Why Not Games




City: Interaction

Written: 2017-03-27

I have a personal theory about Tower Defense games. I believe that they need a secondary mechanic in order to keep players engaged. A vanilla tower defense revolves around the decision of what tower to place next and where to place it, which is informed by:

  • The existing towers.
  • The way the map is set up.
  • The available towers to build
  • The expected wave.

This itself is enough raw material to produce interesting decisions from. What complicates this for the game designer is the tempo of the decisions and the frequency of deciding not to build anything. When your tower setup is good enough to handle the waves coming at you and you have nothing to invest in, the correct decision is just to wait. Additionally, this state is often very easy to identify, and so there are often extended periods where the player is not physically interacting with your game and only barely mentally engaged.

I believe that this is why there were so many TD-with-a-twist games back when TD games were at their peak. Of course, the twist also had the benefit of acting as a differentiator and thus helping the game stand out in a crowded marketplace, but a twist of this magnitude is still surprising. Sanctum added a full FPS into their TD and Orcs Must Die added an ARPG.

My favorite twist like this is much simpler than either of those though. Plants vs. Zombies simply asked the player to click on sun and coin icons to collect them. This doesn't distract from the core parts of the game, laying down plants and killing zombies, but keeps the player engaged when the systems ease up on them a bit.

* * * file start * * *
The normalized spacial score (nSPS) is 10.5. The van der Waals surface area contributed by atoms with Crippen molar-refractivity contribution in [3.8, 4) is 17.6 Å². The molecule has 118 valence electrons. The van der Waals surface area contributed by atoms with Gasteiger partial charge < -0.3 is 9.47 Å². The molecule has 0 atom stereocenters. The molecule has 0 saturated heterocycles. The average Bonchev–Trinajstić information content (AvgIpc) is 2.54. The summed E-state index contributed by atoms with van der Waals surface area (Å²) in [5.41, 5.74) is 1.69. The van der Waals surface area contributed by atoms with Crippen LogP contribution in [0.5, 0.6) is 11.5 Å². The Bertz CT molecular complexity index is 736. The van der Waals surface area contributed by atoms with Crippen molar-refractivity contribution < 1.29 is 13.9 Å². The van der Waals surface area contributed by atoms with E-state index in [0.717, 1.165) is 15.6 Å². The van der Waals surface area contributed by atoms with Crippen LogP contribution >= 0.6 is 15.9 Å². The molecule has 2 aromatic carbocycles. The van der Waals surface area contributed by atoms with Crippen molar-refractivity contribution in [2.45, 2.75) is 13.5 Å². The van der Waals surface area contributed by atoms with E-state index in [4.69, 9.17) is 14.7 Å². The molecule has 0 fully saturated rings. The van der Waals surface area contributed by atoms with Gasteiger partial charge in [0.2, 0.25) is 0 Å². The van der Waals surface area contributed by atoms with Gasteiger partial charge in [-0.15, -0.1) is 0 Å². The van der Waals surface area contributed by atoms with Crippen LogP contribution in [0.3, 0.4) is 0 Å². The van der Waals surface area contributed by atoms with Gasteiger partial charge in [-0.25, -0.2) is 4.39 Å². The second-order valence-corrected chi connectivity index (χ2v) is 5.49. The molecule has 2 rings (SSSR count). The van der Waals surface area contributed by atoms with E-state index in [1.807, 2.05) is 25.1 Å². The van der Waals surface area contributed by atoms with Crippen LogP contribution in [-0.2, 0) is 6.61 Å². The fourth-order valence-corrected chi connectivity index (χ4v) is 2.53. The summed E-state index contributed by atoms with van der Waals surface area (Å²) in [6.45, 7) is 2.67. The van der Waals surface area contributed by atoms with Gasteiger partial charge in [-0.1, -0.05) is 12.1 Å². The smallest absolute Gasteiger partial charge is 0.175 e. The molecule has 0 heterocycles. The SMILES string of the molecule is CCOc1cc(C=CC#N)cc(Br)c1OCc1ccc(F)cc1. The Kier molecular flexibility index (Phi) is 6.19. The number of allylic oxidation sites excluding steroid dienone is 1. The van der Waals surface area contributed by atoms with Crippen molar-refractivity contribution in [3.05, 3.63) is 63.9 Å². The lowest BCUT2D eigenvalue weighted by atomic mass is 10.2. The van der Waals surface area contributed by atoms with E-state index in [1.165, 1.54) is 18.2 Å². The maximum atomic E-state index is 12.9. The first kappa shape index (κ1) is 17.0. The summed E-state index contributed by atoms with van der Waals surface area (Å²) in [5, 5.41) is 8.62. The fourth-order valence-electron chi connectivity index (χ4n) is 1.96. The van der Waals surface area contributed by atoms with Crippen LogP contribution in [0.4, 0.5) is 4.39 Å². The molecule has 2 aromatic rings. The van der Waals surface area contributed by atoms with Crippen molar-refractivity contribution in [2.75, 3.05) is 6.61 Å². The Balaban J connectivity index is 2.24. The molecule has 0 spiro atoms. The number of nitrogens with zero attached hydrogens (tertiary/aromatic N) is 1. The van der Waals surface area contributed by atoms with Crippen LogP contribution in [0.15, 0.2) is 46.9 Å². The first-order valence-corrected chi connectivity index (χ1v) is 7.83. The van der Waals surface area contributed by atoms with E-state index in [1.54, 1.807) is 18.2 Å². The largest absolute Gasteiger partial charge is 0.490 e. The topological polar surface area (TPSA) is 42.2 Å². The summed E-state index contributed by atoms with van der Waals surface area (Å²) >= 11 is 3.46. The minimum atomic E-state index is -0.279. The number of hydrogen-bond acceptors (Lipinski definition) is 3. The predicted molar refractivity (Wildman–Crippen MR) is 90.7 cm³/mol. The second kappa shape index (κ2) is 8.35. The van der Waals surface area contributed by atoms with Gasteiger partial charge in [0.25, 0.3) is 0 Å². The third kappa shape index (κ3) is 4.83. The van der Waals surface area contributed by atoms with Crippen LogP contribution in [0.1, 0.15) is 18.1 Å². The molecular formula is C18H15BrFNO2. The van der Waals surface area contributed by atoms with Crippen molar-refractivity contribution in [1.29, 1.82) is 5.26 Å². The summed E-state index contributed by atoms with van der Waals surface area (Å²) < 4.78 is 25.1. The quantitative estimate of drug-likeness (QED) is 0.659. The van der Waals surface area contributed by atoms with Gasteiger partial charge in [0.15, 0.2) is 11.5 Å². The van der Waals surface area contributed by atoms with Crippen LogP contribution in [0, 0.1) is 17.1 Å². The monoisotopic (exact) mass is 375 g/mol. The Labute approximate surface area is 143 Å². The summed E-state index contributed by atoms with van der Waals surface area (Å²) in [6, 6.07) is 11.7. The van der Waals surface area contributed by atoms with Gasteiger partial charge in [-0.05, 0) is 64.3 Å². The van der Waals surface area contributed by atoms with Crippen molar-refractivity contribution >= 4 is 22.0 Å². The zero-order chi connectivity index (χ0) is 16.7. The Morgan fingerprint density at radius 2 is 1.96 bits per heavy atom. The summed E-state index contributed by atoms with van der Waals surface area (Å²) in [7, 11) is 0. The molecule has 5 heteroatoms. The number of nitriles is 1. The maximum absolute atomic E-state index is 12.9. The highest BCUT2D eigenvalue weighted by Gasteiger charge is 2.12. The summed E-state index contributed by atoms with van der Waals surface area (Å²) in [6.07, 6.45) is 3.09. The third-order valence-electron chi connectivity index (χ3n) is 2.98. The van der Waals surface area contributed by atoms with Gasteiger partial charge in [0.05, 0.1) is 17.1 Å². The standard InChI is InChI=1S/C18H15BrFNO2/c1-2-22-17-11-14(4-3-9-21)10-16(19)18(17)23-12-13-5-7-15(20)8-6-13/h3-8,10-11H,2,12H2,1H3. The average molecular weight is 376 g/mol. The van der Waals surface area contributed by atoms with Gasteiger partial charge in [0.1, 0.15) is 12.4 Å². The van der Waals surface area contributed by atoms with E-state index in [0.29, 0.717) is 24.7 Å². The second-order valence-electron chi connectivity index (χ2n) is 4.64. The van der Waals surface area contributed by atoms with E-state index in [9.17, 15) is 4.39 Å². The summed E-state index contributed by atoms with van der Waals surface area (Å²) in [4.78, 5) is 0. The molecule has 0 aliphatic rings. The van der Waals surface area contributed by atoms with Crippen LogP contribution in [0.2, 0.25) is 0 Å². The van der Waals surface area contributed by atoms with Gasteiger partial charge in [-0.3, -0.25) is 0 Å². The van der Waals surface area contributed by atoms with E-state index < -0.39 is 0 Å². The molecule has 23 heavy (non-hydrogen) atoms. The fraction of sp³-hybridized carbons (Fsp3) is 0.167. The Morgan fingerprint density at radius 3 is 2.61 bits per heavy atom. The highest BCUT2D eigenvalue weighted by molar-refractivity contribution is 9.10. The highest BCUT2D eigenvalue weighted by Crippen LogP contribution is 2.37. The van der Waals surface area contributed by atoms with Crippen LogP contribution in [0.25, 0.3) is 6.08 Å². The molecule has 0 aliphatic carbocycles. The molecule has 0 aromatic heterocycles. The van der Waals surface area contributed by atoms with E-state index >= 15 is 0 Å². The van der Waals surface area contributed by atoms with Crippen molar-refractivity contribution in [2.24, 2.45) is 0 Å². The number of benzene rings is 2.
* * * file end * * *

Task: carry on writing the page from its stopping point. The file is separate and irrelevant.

As a side note, tycoon-style games are similar in that they ask the player to wait while their funds build back up. However, the systems of those games encourage spending that money immediately in order to increase your profits. This greatly ameliorates the problem described above, but it is definitely conceivable that they would benefit from some twists themselves.

The Quiet Sleep

For The Quiet Sleep however, the tighter narrative and the city builder aspects reduce the problem. The TD itself is one of the smaller pieces of the game, but I did think it was worth looking through this lens a bit. The Quiet Sleep itself has some long waiting periods that felt necessary narratively and the second story has a wider range of situations and so could see a similar problem in some cases.

I decided to try having the trains of thought remain stationary after picking up a currency until the player clicked them. The idea is that this would add some busywork in the manner of Plants vs Zombies and also emphasize the paths that these trains were taking. Additionally, it meant that player focus mirrored the player character's focus to a larger degree. Lots of trains, especially trains with complex paths, would require more attention from the players themselves and that cadence feels interesting to me.

However, in practice, this was just far too much to handle. It played out as too stressful and too demanding, even with the game speed reduced. Additionally, it didn't actually do anything to emphasize the paths that the trains took as the timing made it hard to keep track of cause and effect.

As of right now, I decided not to put this feature in. It's basically the definition of a high risk/low reward feature for me. The gameplay effects are potentially huge and the problem it solves is one that other features help with already. Features like this naturally get less effort and fewer hours than more promising ones and given the failure of the first test, I'm pretty happy leaving this one on the shelf. There are some minor tweaks that I may try if I feel like tinkering, but as a whole, I can look at this feature as closed.

- @murthynikhil

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